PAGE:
When Richard Colon took over the operations of Mace Electric Co. in 1983, the Baltimore County company had a heap of debt and was on the verge of closing.
Colon knew it was a risky venture, but he had a plan to turn the company around.
As a manager at the now-defunct H. P. Foley Electric Co., Colon had found subcontractors to help his employer comply with laws that called for greater participation of minority- and women-owned businesses in publicly financed projects.
The son of a Colombian mother and a Puerto Rican father, Colon saw a gold mine in government contracts.
More than 20 years later, the man who learned the electrical trade at a school for delinquent boys has turned his company into a multimillion-dollar operation that had a hand in lighting Camden Yards and the Baltimore Marriott Waterfront Hotel.
He did it by taking advantage of contracting goals set up by the city and state to steer business to minority companies.
Today, Mace Electric in Arbutus is one of the biggest minority companies that does business with the state - about a third of its revenue comes from those contracts.
And although developers now hire Mace Electric for its track record, Colon said he believes that contracting goals give minorities access to deals that otherwise would be unavailable to them.
"I've used him for minority participation, but I would use him whether I needed that or not," said John Speights, project manager and chief contractor for CAM Construction Co. in Timonium. "I don't think he needs that or pushes that."
Colon is a vocal supporter of minority goals. "My company wouldn't be where it is if it wasn't for the goals," he said.
As chairman of the Maryland Minority Contractors Association, he testified before the General Assembly as lawmakers debated Gov. Paris N. Glendening's proposal to raise from 14 percent to 25 percent the state's contracting goal for businesses owned by minorities or women.
The bill passed with bipartisan support and little debate last month, a resounding victory, said Colon, who anticipates that the law will bring more business his way. More important, he hopes the law will send a message to other minority firms that aren't taking advantage of the available work.
"Hopefully, they'll see that there are more opportunities and we can convince them to latch on to them," Colon said.
Colon grew up poor in Miami, the second-oldest of six children. His father worked various jobs at the old Pan American World Airways while his mother stayed home with the children. Colon shared clothes with his four brothers and the family's dinners were often donated by the Roman Catholic Church.
"If you didn't get up and get dressed early enough for school, there might not be enough socks or whatever for everybody to wear," said Colon's brother, Robert.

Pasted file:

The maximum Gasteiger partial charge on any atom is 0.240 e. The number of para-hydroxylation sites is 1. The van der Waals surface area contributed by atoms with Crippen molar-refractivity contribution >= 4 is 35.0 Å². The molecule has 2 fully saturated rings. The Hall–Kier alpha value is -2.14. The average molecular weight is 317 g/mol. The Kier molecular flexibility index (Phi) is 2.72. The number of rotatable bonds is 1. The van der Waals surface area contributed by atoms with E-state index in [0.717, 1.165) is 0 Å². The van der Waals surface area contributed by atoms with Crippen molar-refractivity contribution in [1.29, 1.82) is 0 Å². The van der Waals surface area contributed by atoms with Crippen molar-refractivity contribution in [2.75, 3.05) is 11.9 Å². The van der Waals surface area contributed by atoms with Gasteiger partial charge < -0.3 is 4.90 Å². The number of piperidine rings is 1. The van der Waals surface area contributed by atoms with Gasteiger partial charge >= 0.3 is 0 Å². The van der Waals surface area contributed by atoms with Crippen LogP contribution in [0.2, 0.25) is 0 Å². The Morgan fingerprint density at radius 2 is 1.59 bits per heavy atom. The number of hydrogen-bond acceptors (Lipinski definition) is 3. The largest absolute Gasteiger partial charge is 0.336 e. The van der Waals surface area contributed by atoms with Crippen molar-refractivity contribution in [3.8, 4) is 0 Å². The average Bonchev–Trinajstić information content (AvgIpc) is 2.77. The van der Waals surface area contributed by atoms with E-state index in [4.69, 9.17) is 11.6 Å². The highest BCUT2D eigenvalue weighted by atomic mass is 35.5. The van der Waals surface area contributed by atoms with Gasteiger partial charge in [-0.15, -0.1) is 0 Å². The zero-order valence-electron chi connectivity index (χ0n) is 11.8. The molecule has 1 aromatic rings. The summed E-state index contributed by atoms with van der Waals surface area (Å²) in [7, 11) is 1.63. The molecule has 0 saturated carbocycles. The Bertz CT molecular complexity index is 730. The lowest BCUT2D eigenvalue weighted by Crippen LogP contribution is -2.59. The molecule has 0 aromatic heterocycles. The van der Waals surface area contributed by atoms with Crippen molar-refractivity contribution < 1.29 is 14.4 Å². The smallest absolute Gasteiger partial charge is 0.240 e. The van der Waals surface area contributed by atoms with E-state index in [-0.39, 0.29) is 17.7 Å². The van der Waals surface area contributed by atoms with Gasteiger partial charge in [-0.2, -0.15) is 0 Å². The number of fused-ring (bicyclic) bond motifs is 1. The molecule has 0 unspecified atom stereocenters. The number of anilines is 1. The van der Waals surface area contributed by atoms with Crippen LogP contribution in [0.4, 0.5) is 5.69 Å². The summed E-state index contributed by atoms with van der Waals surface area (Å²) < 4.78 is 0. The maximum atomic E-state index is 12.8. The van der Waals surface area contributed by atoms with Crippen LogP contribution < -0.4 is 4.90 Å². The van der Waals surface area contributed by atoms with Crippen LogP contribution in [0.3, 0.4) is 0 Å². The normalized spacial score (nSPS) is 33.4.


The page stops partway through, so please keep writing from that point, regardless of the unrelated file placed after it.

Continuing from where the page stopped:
Even as a child, Colon seemed to have a fascination with electricity, pulling apart toasters and irons, trying to figure out which wires did what.
But Colon had no dreams of becoming an electrician, or anything else for that matter. A headstrong child who often skipped school, Colon was an admitted troublemaker. His antics landed him in the Florida Industrial School for Boys at the age of 12.
There, forced to study a trade, he unwillingly learned how to be an electrician. "I hated it," he said. "I saw it as punishment and thought it was difficult."
Colon stayed at reform school for two years, eventually earning a high school equivalency certificate. But it was the electrical skills that he loathed so much that would be his ticket to success.
It was 1961 and Colon, then 17, saw an ad in the Miami Herald. A strike had paralyzed the electrical industry in Baltimore and workers were in demand. Colon packed some clothes in a paper grocery bag and hitchhiked north.
Baltimore still had many cobblestone streets then and the Inner Harbor was a "dump." But Colon found work almost immediately with H. P. Foley.
Over the next 21 years, he went from apprentice to journeyman electrician, foreman, superintendent and manager. Then, he became restless.
Colon wanted his own business. He was tired of working for others but lacked the collateral to get a loan to make the break.
Then a union buddy told Colon that businessman Otis Mace was having money problems and close to shutting down his company, Mace Electric, after almost 40 years. Mace had put up most of his assets as collateral to cover the debt with the bank and was about to go out of business.
Colon went to Mace and told him that he didn't "have a dime." Then Colon made what he knew was a bold offer: He would run the company under Mace's ownership until he made enough to pay off the half-million-dollar debt, then Mace would sign the company over to Colon.
"I didn't know what he would say, but I knew I didn't have the resources to do it any other way," Colon said.
Mace thought it an outrageous idea at first. But he was ready to retire and didn't have children to take over. There wasn't much to lose.